Speaking of pictures, I finally got around to putting some up online, which you can view in tiny form here and larger, more glorious form here. I’ll be adding more as time permits; there are some good ones just dying to get out there.

Walking back from the Red Line this evening, I went past Wilson Yard and wouldn’t you know they haven’t started anything. Nothing. The same busted parking lot surrounded by the same cheap fencing, although tagged with some new graffiti. Perhaps that’s what they mean by the changing face of Uptown.


. . . I recently became one of the two new mayors of Archer Avenue

. . . the Sox were never worse than they were one rainy night this past May

. . . Megan Gibson is awesome

. . . Dream Theater is also awesome

Finally, for those of you planning to be in or near the Belmont/Sheffield area Wednesday July 2nd, I’ll be helping the launch of issue #2 of Ghost Factory by hitting the stage as part of the mighty Reading Under the Influence series. RUI is hosted monthly by the good folks at Sheffields, 3258 N. Sheffield Avenue, and festivities kick off at 7pm. I look forward to seeing some of you there, and thank you as always for reading.


Take-Offs and Landings

I ran into a friend who the other night I haven’t seen for some time. We were catching up on things, trading notes on each other’s lives and whatnot, and he asked me why I wasn’t writing anymore.

“Just haven’t seen anything on your site lately,” he explained. “Figured maybe you gave it up.”

Eu contraire mon frere, quite the opposite, and a whole lot more. Anyone checking in here regularly may have seen mention of the Birdland story I wrote, and with that please allow me to announce the sooner-than-expected grand opening of The 35th Street Review, with yours truly at the helm and a great roster of contributors lined up in the near future. It’s like a baseball blog with extra ambition, or a magazine with less quality control, depending on your point of view.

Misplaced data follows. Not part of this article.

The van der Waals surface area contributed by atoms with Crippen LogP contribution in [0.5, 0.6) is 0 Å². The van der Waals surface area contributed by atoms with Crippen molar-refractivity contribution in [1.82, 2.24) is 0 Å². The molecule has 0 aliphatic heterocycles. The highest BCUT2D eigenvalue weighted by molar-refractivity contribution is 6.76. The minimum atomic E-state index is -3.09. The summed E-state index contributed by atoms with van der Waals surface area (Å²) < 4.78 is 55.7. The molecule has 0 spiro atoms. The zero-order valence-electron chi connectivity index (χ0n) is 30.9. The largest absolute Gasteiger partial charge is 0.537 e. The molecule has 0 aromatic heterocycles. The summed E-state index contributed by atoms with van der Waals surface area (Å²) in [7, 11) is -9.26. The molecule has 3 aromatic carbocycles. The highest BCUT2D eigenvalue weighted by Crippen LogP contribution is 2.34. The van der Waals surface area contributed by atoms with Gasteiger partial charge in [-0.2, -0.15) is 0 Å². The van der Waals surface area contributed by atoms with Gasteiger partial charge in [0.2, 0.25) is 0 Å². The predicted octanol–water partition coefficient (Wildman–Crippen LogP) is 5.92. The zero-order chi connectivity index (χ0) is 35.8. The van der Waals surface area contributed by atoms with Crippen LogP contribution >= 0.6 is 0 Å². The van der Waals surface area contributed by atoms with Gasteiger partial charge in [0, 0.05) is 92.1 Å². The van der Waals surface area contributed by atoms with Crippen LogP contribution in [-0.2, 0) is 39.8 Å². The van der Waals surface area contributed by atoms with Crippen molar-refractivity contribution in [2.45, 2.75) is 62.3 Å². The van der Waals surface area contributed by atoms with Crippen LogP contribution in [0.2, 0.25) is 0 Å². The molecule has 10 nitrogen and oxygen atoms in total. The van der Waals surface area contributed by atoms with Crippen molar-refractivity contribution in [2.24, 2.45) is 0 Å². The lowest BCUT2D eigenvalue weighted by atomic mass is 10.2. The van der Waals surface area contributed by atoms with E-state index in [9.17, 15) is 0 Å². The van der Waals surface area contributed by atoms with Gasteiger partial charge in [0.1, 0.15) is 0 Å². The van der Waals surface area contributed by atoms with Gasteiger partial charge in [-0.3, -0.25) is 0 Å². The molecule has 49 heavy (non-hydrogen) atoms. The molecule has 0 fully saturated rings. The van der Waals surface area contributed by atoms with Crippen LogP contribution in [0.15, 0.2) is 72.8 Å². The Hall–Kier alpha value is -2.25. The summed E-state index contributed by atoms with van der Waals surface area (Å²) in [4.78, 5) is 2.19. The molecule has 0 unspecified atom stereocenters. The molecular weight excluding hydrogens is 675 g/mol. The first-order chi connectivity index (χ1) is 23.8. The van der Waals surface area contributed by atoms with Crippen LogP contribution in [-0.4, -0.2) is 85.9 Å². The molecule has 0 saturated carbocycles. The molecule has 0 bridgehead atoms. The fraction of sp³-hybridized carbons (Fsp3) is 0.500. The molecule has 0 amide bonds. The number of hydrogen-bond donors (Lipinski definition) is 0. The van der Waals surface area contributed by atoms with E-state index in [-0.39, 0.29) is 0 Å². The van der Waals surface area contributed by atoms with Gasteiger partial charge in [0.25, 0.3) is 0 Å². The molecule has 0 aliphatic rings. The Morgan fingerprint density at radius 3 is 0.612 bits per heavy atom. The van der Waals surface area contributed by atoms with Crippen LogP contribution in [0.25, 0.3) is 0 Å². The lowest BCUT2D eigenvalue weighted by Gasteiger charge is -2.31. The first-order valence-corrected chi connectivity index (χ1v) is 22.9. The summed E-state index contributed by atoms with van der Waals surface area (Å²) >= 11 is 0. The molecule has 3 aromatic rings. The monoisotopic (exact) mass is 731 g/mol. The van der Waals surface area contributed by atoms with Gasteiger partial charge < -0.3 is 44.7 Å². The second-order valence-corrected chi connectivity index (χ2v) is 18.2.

Is that all? No, of course not. The Chicago Tribune asked me some very important questions about my work over at South Side Baseball, the new Secret and Whisper album rocks harder than it should, and we can be poets. . . just for one day.

On top of all that, at least one more big news item should rear its high word-count head soon, but I’ll save mention of that until it happens. Until then, thank you as usual for reading.



One of the best parts of a career in freelance writing is the constant exposure to new places, ideas, and people. Every assignment presents a new opportunity to learn and a new world to explore, and every day is a new story waiting to be told.

Then again, one of the other best parts of said career is the opportunity to revisit some old favorites with a newfound critical eye and a wider audience. And a bigger mouth.

SSB was named one of “Chicago’s Best Blogs” (White Sox category, naturally) by the Chicago Tribune.

– The 2008 baseball season is underway, and it’s going to be a rough one for Sox players and fans alike.

– But it could be worse: at least we’re not rooting for the Royals.

– The new Counting Crows album is pretty good, as is the new Nine Inch Nails instrumental quasi-album.

– If you’ve ever wondered exactly how a person can inflict temporary psychosis upon themselves, the answer may lie in a box of records somewhere.

Finally, a story about perseverance. In 2004, when I was slightly less of a nobody than I am now, I sent a submission in to one of my favorite magazines in the world. They very quietly rejected it, but I held on and earlier this year found a new outlet that may have had a use for it. And lo and behold, I will become a published poet for the first and possibly last time in the spring issue of the Seattle-based Commonline Project. Far out, man. Far out indeed.